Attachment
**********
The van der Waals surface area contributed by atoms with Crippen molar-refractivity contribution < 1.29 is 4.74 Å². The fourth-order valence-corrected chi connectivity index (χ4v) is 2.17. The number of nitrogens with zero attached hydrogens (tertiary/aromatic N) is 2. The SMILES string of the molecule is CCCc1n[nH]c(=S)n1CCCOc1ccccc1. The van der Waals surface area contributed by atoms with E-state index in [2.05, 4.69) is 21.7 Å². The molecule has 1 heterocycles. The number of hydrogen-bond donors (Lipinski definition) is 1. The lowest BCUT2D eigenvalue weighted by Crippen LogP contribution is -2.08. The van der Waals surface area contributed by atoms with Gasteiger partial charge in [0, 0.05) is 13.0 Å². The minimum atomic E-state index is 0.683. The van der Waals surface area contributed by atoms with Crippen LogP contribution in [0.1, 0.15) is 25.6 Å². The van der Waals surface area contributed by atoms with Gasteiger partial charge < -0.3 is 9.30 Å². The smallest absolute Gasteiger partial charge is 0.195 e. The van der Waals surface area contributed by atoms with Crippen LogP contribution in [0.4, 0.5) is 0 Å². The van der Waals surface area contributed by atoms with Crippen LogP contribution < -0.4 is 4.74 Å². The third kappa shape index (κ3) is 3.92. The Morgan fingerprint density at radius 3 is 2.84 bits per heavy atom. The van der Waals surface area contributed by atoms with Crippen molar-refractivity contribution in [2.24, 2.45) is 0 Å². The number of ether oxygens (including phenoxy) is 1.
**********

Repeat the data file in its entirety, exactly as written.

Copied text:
The van der Waals surface area contributed by atoms with Crippen molar-refractivity contribution < 1.29 is 4.74 Å². The fourth-order valence-corrected chi connectivity index (χ4v) is 2.17. The number of nitrogens with zero attached hydrogens (tertiary/aromatic N) is 2. The SMILES string of the molecule is CCCc1n[nH]c(=S)n1CCCOc1ccccc1. The van der Waals surface area contributed by atoms with E-state index in [2.05, 4.69) is 21.7 Å². The molecule has 1 heterocycles. The number of hydrogen-bond donors (Lipinski definition) is 1. The lowest BCUT2D eigenvalue weighted by Crippen LogP contribution is -2.08. The van der Waals surface area contributed by atoms with Gasteiger partial charge in [0, 0.05) is 13.0 Å². The minimum atomic E-state index is 0.683. The van der Waals surface area contributed by atoms with Crippen LogP contribution in [0.1, 0.15) is 25.6 Å². The van der Waals surface area contributed by atoms with Gasteiger partial charge < -0.3 is 9.30 Å². The smallest absolute Gasteiger partial charge is 0.195 e. The van der Waals surface area contributed by atoms with Crippen LogP contribution in [0.4, 0.5) is 0 Å². The van der Waals surface area contributed by atoms with Crippen LogP contribution < -0.4 is 4.74 Å². The third kappa shape index (κ3) is 3.92. The Morgan fingerprint density at radius 3 is 2.84 bits per heavy atom. The van der Waals surface area contributed by atoms with Crippen molar-refractivity contribution in [2.24, 2.45) is 0 Å². The number of ether oxygens (including phenoxy) is 1.